A 20-year study suggests that women who suffer migraines are 50 percent more likely to develop cardiovascular disease than those without the incapacitating headaches.
For their work, researchers from Germany, Harvard and Washington University followed 115,541 women in the Nurses’ Health Study, a pool of women that over the years has been used for many research projects on women’s health, and continues today. When the migraine study began in 1989, 17,531 women said they had a migraine diagnosis from a doctor. Another 6,389 reported a diagnosis over the next 20 years.
The women diagnosed with migraines were more likely to:
- Have high blood pressure
- Have high cholesterol
- Come from a family with a history of heart attacks
- Be overweight
After accounting for factors that put women at risk of heart disease, the scientists found that migraines raised the chance of cardiovascular disease by 50 percent.
They said they aren’t sure whether treating migraines would lower the risk of cardiovascular disease and suggested more research needs to be done. You can read more about the study here.
Causes of a migraine
In the U.S., nearly 38 million people suffer from the headaches, including:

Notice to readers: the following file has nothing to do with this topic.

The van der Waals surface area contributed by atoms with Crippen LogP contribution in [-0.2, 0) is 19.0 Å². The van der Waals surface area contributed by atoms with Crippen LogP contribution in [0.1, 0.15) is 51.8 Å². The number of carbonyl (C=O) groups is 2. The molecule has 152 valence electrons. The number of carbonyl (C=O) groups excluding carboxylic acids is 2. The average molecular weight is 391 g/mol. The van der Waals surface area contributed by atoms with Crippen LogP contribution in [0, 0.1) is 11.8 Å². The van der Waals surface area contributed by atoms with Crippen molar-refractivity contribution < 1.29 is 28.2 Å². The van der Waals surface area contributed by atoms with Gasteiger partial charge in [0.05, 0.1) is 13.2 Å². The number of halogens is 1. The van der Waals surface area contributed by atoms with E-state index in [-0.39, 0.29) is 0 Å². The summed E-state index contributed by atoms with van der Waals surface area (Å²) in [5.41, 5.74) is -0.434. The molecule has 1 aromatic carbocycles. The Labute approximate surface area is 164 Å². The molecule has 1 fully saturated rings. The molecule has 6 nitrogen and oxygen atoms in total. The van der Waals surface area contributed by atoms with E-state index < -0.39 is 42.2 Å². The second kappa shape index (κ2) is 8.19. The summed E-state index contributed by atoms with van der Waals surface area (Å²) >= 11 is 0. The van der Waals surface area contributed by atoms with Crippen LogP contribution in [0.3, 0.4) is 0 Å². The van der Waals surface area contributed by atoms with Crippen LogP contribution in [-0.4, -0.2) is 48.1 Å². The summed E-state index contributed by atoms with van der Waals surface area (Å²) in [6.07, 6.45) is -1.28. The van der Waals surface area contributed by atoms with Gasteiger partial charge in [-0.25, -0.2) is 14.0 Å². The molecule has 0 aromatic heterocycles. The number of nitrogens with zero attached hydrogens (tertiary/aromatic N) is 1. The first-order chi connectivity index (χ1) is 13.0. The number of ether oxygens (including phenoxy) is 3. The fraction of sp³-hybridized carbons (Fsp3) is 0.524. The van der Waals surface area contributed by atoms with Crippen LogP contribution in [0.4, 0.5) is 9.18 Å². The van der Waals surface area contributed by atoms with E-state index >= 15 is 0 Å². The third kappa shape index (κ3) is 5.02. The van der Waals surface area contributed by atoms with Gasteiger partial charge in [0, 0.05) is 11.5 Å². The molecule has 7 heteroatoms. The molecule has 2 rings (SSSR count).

- 18 percent of women
- 6 percent of men
- 10 percent of children
According to the National Institute of Neurological Disorders and Stroke, many things can trigger a migraine. Among the more common triggers:
- Lack of food or sleep
- Exposure to light
- Hormonal changes in women
More than just a headache
The Migraine Research Foundation says these debilitating headaches:
- Usually occur on one side of the head. In about one-third of cases, people feel throbbing pain on both sides.
- Come with temporary vision problems, nausea, vomiting, dizziness, extreme sensitivity to sound, light, touch and smell, and tingling in the hands, feet or face.
- Can last anywhere between four and 72 hours.
What to do if you get a migraine
While there is no known cure for a migraine, some people have been able to stave off the headaches or reduce their severity by:
- Lowering stress with exercise and relaxation techniques
- Creating a journal about headache triggers and adjusting their lifestyle or behavior accordingly
- Lying down in a quiet dark room, if they do get a migraine
- Putting a cold compress over the eyes
To find out more about migraines and prevention strategies, talk with your health care provider. You can find a Providence provider here.